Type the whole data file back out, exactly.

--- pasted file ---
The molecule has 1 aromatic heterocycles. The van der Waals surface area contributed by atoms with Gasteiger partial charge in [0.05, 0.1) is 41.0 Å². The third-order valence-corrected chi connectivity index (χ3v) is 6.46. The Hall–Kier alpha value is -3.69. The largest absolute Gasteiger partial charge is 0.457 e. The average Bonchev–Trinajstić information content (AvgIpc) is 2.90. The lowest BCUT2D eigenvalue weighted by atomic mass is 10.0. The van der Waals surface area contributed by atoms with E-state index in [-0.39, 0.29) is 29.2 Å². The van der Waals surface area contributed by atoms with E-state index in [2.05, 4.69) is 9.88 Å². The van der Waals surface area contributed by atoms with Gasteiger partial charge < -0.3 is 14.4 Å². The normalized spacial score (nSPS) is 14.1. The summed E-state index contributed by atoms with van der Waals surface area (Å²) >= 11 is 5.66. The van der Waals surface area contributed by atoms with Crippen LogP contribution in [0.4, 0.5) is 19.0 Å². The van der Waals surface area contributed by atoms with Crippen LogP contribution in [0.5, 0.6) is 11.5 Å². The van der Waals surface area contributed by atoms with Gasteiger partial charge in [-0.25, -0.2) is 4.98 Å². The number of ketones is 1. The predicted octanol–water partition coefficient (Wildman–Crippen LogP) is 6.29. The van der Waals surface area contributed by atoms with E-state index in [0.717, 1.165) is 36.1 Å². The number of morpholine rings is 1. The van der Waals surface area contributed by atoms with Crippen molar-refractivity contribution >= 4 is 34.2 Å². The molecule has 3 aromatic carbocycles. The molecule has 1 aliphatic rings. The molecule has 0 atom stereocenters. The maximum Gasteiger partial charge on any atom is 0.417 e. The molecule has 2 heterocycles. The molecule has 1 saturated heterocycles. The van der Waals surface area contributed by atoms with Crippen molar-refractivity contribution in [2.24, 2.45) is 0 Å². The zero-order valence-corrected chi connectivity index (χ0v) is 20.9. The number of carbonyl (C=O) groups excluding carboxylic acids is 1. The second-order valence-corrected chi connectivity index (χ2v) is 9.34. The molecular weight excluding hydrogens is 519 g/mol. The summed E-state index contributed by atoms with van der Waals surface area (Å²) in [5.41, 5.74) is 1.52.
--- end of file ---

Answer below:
The molecule has 1 aromatic heterocycles. The van der Waals surface area contributed by atoms with Gasteiger partial charge in [0.05, 0.1) is 41.0 Å². The third-order valence-corrected chi connectivity index (χ3v) is 6.46. The Hall–Kier alpha value is -3.69. The largest absolute Gasteiger partial charge is 0.457 e. The average Bonchev–Trinajstić information content (AvgIpc) is 2.90. The lowest BCUT2D eigenvalue weighted by atomic mass is 10.0. The van der Waals surface area contributed by atoms with E-state index in [-0.39, 0.29) is 29.2 Å². The van der Waals surface area contributed by atoms with E-state index in [2.05, 4.69) is 9.88 Å². The van der Waals surface area contributed by atoms with Gasteiger partial charge < -0.3 is 14.4 Å². The normalized spacial score (nSPS) is 14.1. The summed E-state index contributed by atoms with van der Waals surface area (Å²) >= 11 is 5.66. The van der Waals surface area contributed by atoms with Crippen LogP contribution in [0.4, 0.5) is 19.0 Å². The van der Waals surface area contributed by atoms with Crippen LogP contribution in [0.5, 0.6) is 11.5 Å². The van der Waals surface area contributed by atoms with Gasteiger partial charge in [-0.25, -0.2) is 4.98 Å². The number of ketones is 1. The predicted octanol–water partition coefficient (Wildman–Crippen LogP) is 6.29. The van der Waals surface area contributed by atoms with E-state index in [0.717, 1.165) is 36.1 Å². The number of morpholine rings is 1. The van der Waals surface area contributed by atoms with Crippen molar-refractivity contribution >= 4 is 34.2 Å². The molecule has 3 aromatic carbocycles. The molecule has 1 aliphatic rings. The molecule has 0 atom stereocenters. The maximum Gasteiger partial charge on any atom is 0.417 e. The molecule has 2 heterocycles. The molecule has 1 saturated heterocycles. The van der Waals surface area contributed by atoms with Crippen molar-refractivity contribution in [2.24, 2.45) is 0 Å². The zero-order valence-corrected chi connectivity index (χ0v) is 20.9. The number of carbonyl (C=O) groups excluding carboxylic acids is 1. The second-order valence-corrected chi connectivity index (χ2v) is 9.34. The molecular weight excluding hydrogens is 519 g/mol. The summed E-state index contributed by atoms with van der Waals surface area (Å²) in [5.41, 5.74) is 1.52.